Macbeth Notes

The basic plotline of Macbeth follows the unwise ambitions of our protagonist, Macbeth, as he usurps the Scottish crown by murdering King Duncan covertly within his own castle, and then blames it falsely on others. His confidante, and co-conspirator, is his wife, Lady Macbeth.
It is pride, which allows Macbeth to be tempted, by the prophetic mutterings of witches in the play’s first act, when they hail him as ‘Thane of Cawdor” and “that shalt be king…” (1.3.49-51) When Banquo asks Macbeth, “why do you start and seem to fear…?” the text is telling us that Macbeth already has aspirations upon Duncan’s throne. (1.3.52) Later, when the witches’ prophecies are confirmed by Duncan’s reward of Cawdor upon Macbeth, the trap of pride is set and Banquo tells us, “Wins us with honest trifles, to betray’s in deepest consequence.” (1.3.127-128) Macbeth’s star is rising in the first act of the play, he is the hero of this war with Norway, “For brave Macbeth – well he deserves that name –“, states a Captain of King Duncan’s army. (1.2.16) Duncan concurs with this assessment of Macbeth, “O valiant cousin, worthy gentleman!” (1.2.24) Pride and its attending hubris seem poised above the character of Macbeth.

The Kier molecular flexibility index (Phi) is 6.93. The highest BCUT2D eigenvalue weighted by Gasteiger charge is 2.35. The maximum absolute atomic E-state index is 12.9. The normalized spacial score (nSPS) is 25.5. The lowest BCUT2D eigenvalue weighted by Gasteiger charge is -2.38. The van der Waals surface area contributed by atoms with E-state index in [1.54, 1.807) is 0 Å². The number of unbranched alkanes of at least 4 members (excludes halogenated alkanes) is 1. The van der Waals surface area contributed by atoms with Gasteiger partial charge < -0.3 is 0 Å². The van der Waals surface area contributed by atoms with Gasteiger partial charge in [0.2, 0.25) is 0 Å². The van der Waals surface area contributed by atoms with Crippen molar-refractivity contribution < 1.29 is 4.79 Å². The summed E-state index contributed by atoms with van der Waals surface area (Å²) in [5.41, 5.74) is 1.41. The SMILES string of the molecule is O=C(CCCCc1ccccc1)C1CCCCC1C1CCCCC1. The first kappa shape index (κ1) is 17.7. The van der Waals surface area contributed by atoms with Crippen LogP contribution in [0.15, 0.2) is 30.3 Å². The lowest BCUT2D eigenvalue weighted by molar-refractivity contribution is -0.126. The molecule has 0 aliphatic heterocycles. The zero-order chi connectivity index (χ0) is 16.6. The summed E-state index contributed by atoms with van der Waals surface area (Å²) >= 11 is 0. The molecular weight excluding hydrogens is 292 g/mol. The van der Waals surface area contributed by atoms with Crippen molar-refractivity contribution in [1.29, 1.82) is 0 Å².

(1.7.29-30) Although, subsequently, invested at Scone, Macbeth remains insecure as ruler, committing tyrannical acts, such as having Banquo, and Macduff’s family, murdered. (2.4.31) (3.1.49) Macbeth is tormented by his guilt for murdering a rightful king, and his imaginings conjure a ghost to haunt him. (3.4.94-98) His pride guarantees his downfall, as he blithely ignores the English forces led by Malcolm and Macduff, because of a witch’s prophecy, which falsely proclaimed his indestructibility; Macbeth is slain by Macduff and Malcolm becomes king. (4.1.79-80) (5.7.58-65)
Scottish history play,
Ambiguity abounds and what may appear glorious, Macbeth as hero, is actually poisoned by pride and impending evil.

Eventually Lady Macbeth cannot sustain her existence within such evil, as she first sleepwalks and talks, confessing all to those who overhear. (5.2.27-61) Then, she hangs herself offstage, and Macbeth’s soliloquy again expresses his humility and nihilism in response to her death. (5.5.18-28)
Macbeth, unlike Lady Macbeth, sustains the dichotomy within him throughout the play, despite his endless fall from grace.
Macbeth’s hubristic actions in murdering a king, a son of God, are highlighted in the play by his awareness of the consequences of such premeditated “bloody instructions”. (1.7.5-15)
Macbeth murders and then repents, and this is repeated throughout the play, he is like a real person capable of fair and foul behaviour, and containing both pride and humility. (3.4.77-84)
this essential relationship conveys their qualities more fully than if narrate a story about one man, a Scottish Prince, who pre-emptively seizes upon incantatory apocalyptic information and, with the support of his wife, rashly murders the rightful king to usurp his crown. Blood and daggers are everywhere in Macbeth, as are tortured recriminations involving sins against God

Pride is red, blood red, and daggers, another motif in the play, are “unmannerly breeched with gore”.
http://www.gutenberg.org/files/6130/6130-pdf.pdf